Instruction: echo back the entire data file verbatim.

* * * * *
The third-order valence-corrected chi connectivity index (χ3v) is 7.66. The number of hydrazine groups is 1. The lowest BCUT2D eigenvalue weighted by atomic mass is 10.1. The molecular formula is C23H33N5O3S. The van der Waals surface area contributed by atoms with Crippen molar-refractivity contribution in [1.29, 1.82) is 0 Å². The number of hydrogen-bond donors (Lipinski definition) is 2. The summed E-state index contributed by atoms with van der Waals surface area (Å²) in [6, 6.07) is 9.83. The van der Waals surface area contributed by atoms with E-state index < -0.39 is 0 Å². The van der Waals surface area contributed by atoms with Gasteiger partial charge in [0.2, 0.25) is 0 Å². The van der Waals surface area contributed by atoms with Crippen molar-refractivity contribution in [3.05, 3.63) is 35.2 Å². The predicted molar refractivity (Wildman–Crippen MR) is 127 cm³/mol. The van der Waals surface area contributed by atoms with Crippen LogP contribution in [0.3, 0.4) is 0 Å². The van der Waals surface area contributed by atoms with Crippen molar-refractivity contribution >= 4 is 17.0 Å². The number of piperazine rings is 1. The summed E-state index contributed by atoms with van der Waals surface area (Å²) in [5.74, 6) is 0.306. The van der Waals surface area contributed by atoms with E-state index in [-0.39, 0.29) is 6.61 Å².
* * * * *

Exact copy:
The third-order valence-corrected chi connectivity index (χ3v) is 7.66. The number of hydrazine groups is 1. The lowest BCUT2D eigenvalue weighted by atomic mass is 10.1. The molecular formula is C23H33N5O3S. The van der Waals surface area contributed by atoms with Crippen molar-refractivity contribution in [1.29, 1.82) is 0 Å². The number of hydrogen-bond donors (Lipinski definition) is 2. The summed E-state index contributed by atoms with van der Waals surface area (Å²) in [6, 6.07) is 9.83. The van der Waals surface area contributed by atoms with E-state index < -0.39 is 0 Å². The van der Waals surface area contributed by atoms with Gasteiger partial charge in [0.2, 0.25) is 0 Å². The van der Waals surface area contributed by atoms with Crippen molar-refractivity contribution in [3.05, 3.63) is 35.2 Å². The predicted molar refractivity (Wildman–Crippen MR) is 127 cm³/mol. The van der Waals surface area contributed by atoms with Crippen LogP contribution in [0.3, 0.4) is 0 Å². The van der Waals surface area contributed by atoms with Crippen molar-refractivity contribution >= 4 is 17.0 Å². The number of piperazine rings is 1. The summed E-state index contributed by atoms with van der Waals surface area (Å²) in [5.74, 6) is 0.306. The van der Waals surface area contributed by atoms with E-state index in [-0.39, 0.29) is 6.61 Å².